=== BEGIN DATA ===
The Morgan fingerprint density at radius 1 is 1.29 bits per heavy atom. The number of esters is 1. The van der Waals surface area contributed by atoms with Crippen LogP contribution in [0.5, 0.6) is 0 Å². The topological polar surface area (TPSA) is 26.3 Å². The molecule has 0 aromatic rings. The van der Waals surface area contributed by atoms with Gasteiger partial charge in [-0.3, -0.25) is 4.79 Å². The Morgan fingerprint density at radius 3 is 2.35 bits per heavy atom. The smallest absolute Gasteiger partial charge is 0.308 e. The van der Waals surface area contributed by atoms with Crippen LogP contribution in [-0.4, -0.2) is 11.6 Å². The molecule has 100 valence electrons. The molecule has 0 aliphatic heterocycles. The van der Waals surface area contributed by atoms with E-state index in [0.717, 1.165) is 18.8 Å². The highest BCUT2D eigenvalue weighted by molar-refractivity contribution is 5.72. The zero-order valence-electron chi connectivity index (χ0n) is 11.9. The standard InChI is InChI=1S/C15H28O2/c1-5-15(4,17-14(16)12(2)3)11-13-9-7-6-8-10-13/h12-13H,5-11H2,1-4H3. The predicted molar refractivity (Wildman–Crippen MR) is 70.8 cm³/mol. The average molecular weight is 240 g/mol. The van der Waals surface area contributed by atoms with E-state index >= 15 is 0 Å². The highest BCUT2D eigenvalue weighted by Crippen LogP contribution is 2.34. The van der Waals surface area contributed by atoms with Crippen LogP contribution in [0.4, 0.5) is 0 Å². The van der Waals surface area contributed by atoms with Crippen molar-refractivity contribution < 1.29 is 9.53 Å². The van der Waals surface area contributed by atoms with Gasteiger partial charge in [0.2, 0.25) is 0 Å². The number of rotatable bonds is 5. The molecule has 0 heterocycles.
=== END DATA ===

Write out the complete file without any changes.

The Morgan fingerprint density at radius 1 is 1.29 bits per heavy atom. The number of esters is 1. The van der Waals surface area contributed by atoms with Crippen LogP contribution in [0.5, 0.6) is 0 Å². The topological polar surface area (TPSA) is 26.3 Å². The molecule has 0 aromatic rings. The van der Waals surface area contributed by atoms with Gasteiger partial charge in [-0.3, -0.25) is 4.79 Å². The Morgan fingerprint density at radius 3 is 2.35 bits per heavy atom. The smallest absolute Gasteiger partial charge is 0.308 e. The van der Waals surface area contributed by atoms with Crippen LogP contribution in [-0.4, -0.2) is 11.6 Å². The molecule has 100 valence electrons. The molecule has 0 aliphatic heterocycles. The van der Waals surface area contributed by atoms with E-state index in [0.717, 1.165) is 18.8 Å². The highest BCUT2D eigenvalue weighted by molar-refractivity contribution is 5.72. The zero-order valence-electron chi connectivity index (χ0n) is 11.9. The standard InChI is InChI=1S/C15H28O2/c1-5-15(4,17-14(16)12(2)3)11-13-9-7-6-8-10-13/h12-13H,5-11H2,1-4H3. The predicted molar refractivity (Wildman–Crippen MR) is 70.8 cm³/mol. The average molecular weight is 240 g/mol. The van der Waals surface area contributed by atoms with E-state index >= 15 is 0 Å². The highest BCUT2D eigenvalue weighted by Crippen LogP contribution is 2.34. The van der Waals surface area contributed by atoms with Crippen LogP contribution in [0.4, 0.5) is 0 Å². The van der Waals surface area contributed by atoms with Crippen molar-refractivity contribution < 1.29 is 9.53 Å². The van der Waals surface area contributed by atoms with Gasteiger partial charge in [0.2, 0.25) is 0 Å². The number of rotatable bonds is 5. The molecule has 0 heterocycles.